In regards to this posting, I'm using 'self' to access aArray. Yet, I still get an invalid object in the didSelectRowAtIndexPath: method.

In the root controller, I access aArray like this:

MyAppDelegate *theDelegate = [[UIApplication sharedApplication] delegate];  
NSString *aKey = [theDelegate.aArray objectAtIndex:0];

Would that have something to do with aArray loosing its reference? Why wouldn't it occur in cellForRowAtIndexPath: (the first use of it outside of MyAppDelegate proper)?

+1  A: 

If aArray is a property that is set to retain, then you may be over-releasing it somewhere. It doesn't seem entirely clear in your question, but if it's the object at index 0 that's invalid, it may be it that was over-released. If you're using Xcode 3.2 on Snow Leopard you may want to make sure you're using the Clang static analyzer. It can help find such over-releases.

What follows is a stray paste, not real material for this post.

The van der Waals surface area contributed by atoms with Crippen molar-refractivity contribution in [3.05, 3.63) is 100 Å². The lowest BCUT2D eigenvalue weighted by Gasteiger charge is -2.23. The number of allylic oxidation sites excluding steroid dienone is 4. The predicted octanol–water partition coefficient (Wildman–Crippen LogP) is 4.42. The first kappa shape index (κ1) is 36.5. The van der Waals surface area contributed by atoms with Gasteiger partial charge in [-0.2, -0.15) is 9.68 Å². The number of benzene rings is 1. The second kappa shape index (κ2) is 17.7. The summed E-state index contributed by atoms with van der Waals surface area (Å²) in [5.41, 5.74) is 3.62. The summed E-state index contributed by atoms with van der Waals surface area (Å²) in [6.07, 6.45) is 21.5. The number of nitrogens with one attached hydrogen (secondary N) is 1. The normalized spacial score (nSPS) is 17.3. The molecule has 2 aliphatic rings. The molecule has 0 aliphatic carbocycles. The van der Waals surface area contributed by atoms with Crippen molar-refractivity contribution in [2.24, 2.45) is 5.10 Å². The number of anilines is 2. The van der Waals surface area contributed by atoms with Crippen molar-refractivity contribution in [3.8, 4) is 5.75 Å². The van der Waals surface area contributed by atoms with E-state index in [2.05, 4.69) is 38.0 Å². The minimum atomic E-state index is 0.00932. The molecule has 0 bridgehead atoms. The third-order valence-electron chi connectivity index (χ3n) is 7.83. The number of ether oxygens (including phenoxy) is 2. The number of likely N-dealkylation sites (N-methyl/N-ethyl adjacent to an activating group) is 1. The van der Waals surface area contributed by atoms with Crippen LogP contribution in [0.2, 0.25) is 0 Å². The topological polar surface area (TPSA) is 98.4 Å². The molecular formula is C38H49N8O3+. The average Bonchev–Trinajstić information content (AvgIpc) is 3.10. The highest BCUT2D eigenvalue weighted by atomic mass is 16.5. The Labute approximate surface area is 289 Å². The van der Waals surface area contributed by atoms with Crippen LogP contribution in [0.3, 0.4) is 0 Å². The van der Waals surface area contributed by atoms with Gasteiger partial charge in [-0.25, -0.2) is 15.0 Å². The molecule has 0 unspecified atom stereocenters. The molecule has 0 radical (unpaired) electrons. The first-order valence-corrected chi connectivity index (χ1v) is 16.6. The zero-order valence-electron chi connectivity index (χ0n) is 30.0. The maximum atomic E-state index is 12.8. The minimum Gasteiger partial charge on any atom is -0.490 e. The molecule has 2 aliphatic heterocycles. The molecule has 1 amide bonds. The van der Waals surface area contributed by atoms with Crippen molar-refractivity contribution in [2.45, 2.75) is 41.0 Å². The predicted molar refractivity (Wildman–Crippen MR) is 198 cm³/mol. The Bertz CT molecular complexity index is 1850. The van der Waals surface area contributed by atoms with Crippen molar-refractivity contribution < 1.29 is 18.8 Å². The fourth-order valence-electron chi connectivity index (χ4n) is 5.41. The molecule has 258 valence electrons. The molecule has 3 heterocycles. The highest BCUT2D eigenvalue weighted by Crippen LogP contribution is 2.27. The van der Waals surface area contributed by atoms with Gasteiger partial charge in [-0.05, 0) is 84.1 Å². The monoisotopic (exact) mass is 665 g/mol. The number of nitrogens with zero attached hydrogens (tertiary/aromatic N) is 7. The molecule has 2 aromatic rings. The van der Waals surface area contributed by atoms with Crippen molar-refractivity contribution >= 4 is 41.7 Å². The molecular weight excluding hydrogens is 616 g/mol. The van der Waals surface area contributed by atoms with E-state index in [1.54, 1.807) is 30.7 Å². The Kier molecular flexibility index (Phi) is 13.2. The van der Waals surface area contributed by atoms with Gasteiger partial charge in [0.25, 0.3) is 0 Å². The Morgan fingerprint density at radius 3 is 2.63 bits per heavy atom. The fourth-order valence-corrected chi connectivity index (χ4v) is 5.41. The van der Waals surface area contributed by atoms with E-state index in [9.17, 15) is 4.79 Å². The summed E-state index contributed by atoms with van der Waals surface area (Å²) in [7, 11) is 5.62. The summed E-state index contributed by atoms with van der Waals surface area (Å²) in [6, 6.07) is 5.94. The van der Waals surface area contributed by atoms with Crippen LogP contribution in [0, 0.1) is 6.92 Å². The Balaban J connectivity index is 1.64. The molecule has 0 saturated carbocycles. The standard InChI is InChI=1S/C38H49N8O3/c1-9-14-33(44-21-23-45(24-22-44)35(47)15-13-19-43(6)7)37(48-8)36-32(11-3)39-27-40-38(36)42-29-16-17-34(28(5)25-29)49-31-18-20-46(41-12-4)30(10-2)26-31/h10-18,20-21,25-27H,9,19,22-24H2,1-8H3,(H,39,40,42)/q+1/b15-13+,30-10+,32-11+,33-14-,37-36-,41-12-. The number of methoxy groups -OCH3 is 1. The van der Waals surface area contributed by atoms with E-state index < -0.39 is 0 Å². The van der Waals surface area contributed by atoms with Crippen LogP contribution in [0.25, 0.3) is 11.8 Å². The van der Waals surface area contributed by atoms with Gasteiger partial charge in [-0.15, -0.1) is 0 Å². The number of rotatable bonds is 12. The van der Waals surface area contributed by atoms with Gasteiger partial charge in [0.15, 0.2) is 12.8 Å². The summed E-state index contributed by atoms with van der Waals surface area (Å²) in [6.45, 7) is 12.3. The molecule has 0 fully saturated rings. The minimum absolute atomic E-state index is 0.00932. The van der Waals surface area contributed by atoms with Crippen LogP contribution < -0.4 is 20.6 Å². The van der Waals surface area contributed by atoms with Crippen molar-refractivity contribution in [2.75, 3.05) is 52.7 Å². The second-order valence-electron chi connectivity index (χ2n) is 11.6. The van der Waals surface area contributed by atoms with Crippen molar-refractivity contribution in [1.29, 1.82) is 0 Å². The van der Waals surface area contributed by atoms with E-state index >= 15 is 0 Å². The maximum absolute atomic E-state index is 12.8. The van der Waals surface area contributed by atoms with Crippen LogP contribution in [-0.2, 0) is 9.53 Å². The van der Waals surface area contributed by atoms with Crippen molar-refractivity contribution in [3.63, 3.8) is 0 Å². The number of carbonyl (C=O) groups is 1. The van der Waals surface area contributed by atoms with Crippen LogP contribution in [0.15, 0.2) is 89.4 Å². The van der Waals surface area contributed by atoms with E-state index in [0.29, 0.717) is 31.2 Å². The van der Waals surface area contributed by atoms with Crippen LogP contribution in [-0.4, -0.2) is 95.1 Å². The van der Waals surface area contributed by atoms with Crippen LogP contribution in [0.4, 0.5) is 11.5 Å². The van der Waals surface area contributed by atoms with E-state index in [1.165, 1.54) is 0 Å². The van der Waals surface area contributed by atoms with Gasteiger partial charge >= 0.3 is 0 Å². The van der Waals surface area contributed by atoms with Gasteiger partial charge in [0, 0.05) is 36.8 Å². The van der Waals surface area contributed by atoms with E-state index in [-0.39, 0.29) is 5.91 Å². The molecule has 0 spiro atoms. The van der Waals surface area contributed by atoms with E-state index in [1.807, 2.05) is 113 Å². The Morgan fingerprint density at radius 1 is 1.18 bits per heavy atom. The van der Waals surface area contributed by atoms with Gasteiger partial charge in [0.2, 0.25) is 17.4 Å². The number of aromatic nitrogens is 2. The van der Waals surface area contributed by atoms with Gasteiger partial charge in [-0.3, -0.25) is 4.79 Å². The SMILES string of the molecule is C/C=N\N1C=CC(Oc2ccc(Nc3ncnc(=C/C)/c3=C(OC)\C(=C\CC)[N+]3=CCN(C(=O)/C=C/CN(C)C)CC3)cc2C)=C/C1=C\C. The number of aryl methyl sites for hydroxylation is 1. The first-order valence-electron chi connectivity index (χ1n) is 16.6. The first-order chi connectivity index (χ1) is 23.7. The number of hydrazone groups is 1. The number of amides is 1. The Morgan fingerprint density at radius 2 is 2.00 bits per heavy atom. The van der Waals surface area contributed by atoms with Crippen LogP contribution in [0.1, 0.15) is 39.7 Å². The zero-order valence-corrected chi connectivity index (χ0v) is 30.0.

Cory Kilger
Yes - I'm running Clang. Object at index zero is valid.
Once the array reference goes bad, instead of see an NSArray, I see "{(int)[$VAR count]} objects". Still trying to track it down.
Was using 'assign' rather than 'retain'. Didn't catch it for a while. Problem solved.
So I guess instead of over-releasing, it was under-retained.
Cory Kilger
+2  A: 

This question doesn't make sense. Or, rather, the answer is still "go read and understand the documentation linked to in the answer to your other question".


There is no magic about memory management. There is nothing special about self vs. any other kind of object reference. The dot notation is merely short hand for a method call; nothing special to it, either.

Until you understand these things, you'll be chasing ghosts and not actually solving the real problems in your code.